Chinese SSBNs in the Arctic?
As noted, the primary requirement of a Chinese sea-based nuclear deterrent force is that it be able to survive a first strike and have the means, in a post-nuclear-attack environment, to launch a retaliatory or second strike. That is most readily accomplished, most analysts agree, by deploying its SSBNs in regional bastions, where they can be better protected from American attack subs. In their home waters, the Chinese SSBNs can be accompanied by complementary naval forces, and a Reuters special report quotes military and intelligence analysts as observing that when Chinese SSBNs put to sea in the South China Sea they are indeed “flanked by protective screens of surface warships and aircraft on station to track foreign submarines.”
There are really only two reasons why China would want those SSBNs to leave their bastions. The first would be to get their missiles in range of the American heartland, but the urgency of that can be overstated, since China already has survivable land-based systems that can do that. It is also safe to assume that in a world still burdened by nuclear arms racing, China will develop new generations of SLBMs (sea-launched strategic range ballistic missiles) of a sufficient range to reach American heartland targets from within their bastions.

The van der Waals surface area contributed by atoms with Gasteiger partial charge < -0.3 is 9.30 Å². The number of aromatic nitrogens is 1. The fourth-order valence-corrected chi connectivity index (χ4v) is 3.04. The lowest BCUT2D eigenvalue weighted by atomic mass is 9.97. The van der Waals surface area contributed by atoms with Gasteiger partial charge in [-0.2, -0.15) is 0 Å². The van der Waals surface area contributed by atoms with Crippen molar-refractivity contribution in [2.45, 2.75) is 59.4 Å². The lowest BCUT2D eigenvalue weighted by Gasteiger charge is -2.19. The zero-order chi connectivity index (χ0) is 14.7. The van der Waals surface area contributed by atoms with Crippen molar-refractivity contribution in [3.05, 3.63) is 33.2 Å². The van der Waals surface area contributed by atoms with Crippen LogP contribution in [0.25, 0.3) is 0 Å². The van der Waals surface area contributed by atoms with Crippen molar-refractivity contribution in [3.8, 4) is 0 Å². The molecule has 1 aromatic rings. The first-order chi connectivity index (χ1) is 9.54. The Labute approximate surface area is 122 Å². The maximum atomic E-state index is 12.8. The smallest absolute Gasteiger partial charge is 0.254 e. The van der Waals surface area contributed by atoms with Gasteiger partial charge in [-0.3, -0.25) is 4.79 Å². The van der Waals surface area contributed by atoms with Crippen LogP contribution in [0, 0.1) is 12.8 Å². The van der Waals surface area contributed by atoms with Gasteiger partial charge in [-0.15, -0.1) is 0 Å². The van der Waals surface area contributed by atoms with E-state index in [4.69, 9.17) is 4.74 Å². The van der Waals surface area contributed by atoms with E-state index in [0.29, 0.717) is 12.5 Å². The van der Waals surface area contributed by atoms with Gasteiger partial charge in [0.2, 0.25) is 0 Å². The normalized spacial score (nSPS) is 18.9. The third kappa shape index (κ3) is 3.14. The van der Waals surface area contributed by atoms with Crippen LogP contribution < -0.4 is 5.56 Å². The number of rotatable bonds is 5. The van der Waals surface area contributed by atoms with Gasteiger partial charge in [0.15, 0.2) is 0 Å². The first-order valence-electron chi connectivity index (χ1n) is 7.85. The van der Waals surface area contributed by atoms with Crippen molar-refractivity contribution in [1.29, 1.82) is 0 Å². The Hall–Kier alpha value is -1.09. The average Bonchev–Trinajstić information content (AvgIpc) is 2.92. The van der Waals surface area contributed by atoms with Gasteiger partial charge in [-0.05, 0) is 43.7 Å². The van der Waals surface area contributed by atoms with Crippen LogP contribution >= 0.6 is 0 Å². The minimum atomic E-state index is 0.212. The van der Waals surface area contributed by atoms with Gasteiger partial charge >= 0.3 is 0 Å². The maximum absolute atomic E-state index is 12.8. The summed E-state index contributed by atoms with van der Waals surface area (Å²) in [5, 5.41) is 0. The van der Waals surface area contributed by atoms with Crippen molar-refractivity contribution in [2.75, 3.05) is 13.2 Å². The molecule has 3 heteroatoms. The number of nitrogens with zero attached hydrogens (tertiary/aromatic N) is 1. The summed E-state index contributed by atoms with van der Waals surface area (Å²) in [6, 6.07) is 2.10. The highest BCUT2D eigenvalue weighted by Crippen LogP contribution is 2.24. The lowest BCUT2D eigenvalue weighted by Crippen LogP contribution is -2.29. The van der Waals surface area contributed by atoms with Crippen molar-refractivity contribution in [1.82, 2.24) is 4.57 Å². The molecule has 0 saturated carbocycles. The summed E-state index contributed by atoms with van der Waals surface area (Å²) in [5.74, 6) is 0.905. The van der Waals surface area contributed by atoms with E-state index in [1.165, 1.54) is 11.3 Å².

The second reason to leave the bastion would be if they became vulnerable there to a concerted offensive by hostile attack submarines – as in a gathering crisis in which America attack submarines and other anti-submarine warfare systems (ASW) were making moves to converge on the Chinese bastions and render the latter’s SSBNs vulnerable. That would signal a possible pre-emptive first strike on China (why else would they threaten pre-emptive attacks on second strike weapons?) and would prompt attempts by Chinese SSBNs to reach the open Pacific.
The fact that such a scenario seems unlikely does not mean that China regards it as impossible, especially since the Americans have stated directly that Chinese SSBNs must become the focus of American attack submarines (SSNs). Admiral Harry Harris, while head of US Pacific Command, told a Congressional Committee that China’s “SSBN will give [it] an important strategic capability that must be countered,” and reports suggest the Americans are in fact pursuing a more aggressive ASWe strategy across East Asia. Continue reading...
Ernie Regehr, O.C. is Senior Fellow in Arctic Security and Defence at The Simons Foundation, and Research Fellow at the Centre for Peace Advancement, Conrad Grebel University College, University of Waterloo.